St Thomas Aquinas on Tyranny

Below are some notes on tyranny by St. Thomas Aquinas’ famous De Regno.  Here in Chapter 6, Aquinas argues that it is worse when a polyarchy (the rule of many) becomes corrupt than the rule of one (monarchy):

[36] When a choice is to be made between two things, from both of which danger impends, surely that one should be chosen from which the lesser evil follows. Now, lesser evil follows from the corruption monarchy (which is tyranny) than from the corruption of an aristocracy.

[37] Group government [polyarchy] most frequently breeds dissension. This dissension runs counter to the good of peace which is the principal social good. A tyrant, on the other hand, does not destroy this good, rather he obstructs one or the other individual interest of his subjects—unless, of course, there be an excess of tyranny and the tyrant rages against the whole community. Monarchy is therefore to be preferred to polyarchy, although either form of government might become dangerous.

[38] Further, that from which great dangers may follow more frequently is, it would seem, the more to be avoided. Now, considerable dangers to the multitude follow more frequently from polyarchy than from monarchy. There is a greater chance that, where there are many rulers, one of them will abandon the intention of the common good than that it will be abandoned when there is but one ruler. When any one among several rulers turns aside from the pursuit of the common good, danger of internal strife threatens the group because, when the chiefs quarrel, dissension will follow in the people. When, on the other hand, one man is in command, he more often keeps to governing for the sake of the common good. Should he not do so, it does not immediately follow that he also proceeds to the total oppression of his subjects. This, of course, would be the excess of tyranny and the worst wickedness in government, as has been shown above. The dangers, then, arising from a polyarchy are more to be guarded against than those arising from a monarchy.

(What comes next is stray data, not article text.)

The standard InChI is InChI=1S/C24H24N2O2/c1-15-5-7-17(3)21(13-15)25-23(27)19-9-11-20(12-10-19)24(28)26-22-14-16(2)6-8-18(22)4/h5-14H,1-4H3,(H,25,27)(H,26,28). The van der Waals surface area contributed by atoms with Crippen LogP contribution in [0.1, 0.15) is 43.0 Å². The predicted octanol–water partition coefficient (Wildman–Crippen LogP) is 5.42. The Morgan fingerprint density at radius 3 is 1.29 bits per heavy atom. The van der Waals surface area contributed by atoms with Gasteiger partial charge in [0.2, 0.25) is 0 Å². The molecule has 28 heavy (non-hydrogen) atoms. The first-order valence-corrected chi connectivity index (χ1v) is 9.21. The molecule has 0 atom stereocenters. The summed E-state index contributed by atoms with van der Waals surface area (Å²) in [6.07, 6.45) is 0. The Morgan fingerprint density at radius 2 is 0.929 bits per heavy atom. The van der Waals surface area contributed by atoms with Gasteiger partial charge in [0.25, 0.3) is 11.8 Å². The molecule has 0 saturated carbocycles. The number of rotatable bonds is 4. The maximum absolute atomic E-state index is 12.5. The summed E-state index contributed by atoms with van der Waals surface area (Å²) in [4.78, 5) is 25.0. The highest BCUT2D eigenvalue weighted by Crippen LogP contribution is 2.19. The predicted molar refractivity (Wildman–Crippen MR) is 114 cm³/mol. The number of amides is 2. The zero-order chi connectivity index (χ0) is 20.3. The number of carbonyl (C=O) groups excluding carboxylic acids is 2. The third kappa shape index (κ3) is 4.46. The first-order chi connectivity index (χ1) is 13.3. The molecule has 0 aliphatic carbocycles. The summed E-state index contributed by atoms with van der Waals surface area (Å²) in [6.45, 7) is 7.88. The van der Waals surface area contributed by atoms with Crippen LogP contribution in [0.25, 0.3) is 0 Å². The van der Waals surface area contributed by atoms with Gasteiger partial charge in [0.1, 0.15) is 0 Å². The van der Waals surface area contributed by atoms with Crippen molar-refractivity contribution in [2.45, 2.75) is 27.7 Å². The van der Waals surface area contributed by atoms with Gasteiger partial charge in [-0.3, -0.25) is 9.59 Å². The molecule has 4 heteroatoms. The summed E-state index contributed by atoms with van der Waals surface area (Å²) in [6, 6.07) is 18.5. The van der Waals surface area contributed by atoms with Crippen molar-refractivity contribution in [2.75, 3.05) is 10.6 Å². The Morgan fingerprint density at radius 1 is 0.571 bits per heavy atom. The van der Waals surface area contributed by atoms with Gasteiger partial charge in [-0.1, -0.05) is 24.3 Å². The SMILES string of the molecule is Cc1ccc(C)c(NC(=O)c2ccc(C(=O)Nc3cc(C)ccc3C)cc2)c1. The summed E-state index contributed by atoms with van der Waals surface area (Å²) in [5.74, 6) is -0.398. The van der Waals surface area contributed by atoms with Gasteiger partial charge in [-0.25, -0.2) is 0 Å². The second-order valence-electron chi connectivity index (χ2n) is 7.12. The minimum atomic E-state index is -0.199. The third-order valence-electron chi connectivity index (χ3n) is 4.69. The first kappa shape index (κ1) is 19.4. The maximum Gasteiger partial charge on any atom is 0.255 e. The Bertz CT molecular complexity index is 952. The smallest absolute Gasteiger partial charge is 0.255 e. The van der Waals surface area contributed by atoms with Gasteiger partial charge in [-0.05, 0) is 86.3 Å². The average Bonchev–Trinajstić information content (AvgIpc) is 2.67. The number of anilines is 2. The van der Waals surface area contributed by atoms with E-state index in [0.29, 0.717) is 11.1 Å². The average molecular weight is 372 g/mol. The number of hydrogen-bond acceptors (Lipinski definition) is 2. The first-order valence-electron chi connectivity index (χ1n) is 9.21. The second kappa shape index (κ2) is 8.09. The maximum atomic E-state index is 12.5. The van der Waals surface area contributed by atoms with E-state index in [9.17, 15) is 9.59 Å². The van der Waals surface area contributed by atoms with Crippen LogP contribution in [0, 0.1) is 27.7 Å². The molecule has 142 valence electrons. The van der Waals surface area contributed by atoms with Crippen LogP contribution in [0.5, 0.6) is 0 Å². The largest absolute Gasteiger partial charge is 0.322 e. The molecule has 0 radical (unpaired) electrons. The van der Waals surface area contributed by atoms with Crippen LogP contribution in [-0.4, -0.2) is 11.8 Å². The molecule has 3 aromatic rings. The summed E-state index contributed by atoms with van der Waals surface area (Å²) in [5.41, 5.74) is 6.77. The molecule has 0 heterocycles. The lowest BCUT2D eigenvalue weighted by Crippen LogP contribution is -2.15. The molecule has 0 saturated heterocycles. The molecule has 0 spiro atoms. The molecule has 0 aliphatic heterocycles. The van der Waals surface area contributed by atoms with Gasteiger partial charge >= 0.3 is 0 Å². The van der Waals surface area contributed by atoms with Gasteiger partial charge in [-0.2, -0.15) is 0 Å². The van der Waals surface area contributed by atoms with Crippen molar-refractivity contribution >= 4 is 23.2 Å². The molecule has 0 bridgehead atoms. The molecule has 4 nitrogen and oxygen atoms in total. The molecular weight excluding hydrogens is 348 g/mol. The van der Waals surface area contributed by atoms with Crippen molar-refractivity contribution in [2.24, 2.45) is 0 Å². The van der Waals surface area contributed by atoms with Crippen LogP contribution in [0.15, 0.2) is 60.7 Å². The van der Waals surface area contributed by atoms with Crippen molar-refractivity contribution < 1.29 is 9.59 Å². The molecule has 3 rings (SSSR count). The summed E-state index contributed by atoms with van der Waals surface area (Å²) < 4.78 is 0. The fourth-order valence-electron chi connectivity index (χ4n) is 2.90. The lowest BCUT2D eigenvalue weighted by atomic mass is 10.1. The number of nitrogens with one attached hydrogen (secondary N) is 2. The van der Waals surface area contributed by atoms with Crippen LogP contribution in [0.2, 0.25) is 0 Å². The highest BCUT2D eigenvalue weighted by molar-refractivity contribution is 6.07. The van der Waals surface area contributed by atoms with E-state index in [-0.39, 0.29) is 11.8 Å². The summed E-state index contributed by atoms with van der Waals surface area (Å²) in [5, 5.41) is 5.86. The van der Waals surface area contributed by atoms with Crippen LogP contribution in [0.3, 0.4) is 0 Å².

[39] Moreover, in point of fact, a polyarchy deviates into tyranny not less but perhaps more frequently than a monarchy. When, on account of there being many rulers, dissensions arise in such a government, it often happens that the power of one preponderates and he then usurps the government of the multitude for himself. This indeed may be clearly seen from history. There has hardly ever been a polyarchy that did not end in tyranny. The best illustration of this fact is the history of the Roman Republic. It was for a long time administered by the magistrates but then animosities, dissensions and civil wars arose and it fell into the power of the most cruel tyrants. In general, if one carefully considers what has happened in the past and what is happening in the present, he will discover that more men have held tyrannical sway in lands previously ruled by many rulers than in those ruled by one.

[40] The strongest objection why monarchy, although it is “the best form of government”, is not agreeable to the people is that, in fact, it may deviate into tyranny. Yet tyranny is wont to occur not less but more frequently on the basis of a polyarchy than on the basis of a monarchy. It follows that it is, in any case, more expedient to live under one king than under the rule of several men.